I hope that everyone has seen the nice video that Numberphile and Ed Frenkel did about why people hate math:
As I write this blog post the video has about 130,000 hits, so I guess there’s still a few views to go before everyone has seen it. Too bad.
The statement that really struck me in the video comes near the end (around 8:00). Talking about the beauty of math, Frenkel says – “What if I told you there is this beautiful world out there and you don’t even have to travel anywhere to find it. It’s right at your fingertips . . . . this is the coolest stuff in the world.”
The day before Numberphile posted the video I had done a fun project with my kids about circles and spheres. We found how to calculate that the area of a circle was (two ways, actually!) and also how to find that the volume of a sphere was That talk with my kids had been inspired by a paper that Stephen Strogatz had posted earlier in the week that discussed the volume of a sphere in any dimension. Pretty neat stuff for sure, but I stopped with just the circle and sphere with my kids.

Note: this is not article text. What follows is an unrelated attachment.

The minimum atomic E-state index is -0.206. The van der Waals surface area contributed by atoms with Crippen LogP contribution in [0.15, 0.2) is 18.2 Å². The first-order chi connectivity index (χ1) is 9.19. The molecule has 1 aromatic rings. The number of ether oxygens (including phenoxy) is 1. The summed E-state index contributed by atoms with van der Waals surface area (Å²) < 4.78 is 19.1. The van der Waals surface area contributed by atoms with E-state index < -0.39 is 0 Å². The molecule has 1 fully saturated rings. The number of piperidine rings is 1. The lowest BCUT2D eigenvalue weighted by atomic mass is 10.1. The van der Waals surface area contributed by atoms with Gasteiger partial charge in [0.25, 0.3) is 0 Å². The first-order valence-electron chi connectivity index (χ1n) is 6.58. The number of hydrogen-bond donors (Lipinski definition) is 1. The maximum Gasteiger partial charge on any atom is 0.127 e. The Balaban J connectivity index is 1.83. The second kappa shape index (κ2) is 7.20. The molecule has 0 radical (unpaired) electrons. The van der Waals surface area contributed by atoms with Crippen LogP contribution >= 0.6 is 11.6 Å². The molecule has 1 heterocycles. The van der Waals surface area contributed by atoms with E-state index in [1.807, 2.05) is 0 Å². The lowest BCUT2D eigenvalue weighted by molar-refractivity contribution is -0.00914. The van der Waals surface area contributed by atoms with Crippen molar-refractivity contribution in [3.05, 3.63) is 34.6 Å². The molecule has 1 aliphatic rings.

After hearing Frenkel’s message at the end of the video, I changed my mind and plan to spend the next week talking with them about the 4 dimensional sphere. They seemed pretty excited about the idea, and I’m super excited to try it so we started tonight.
The first thing that I wanted to talk about was some basics about circles. They remembered some of the discussion from the weekend ( it was sort of neat to see that they remembered the methods more than they remembered the results) and we quickly reviewed the rest.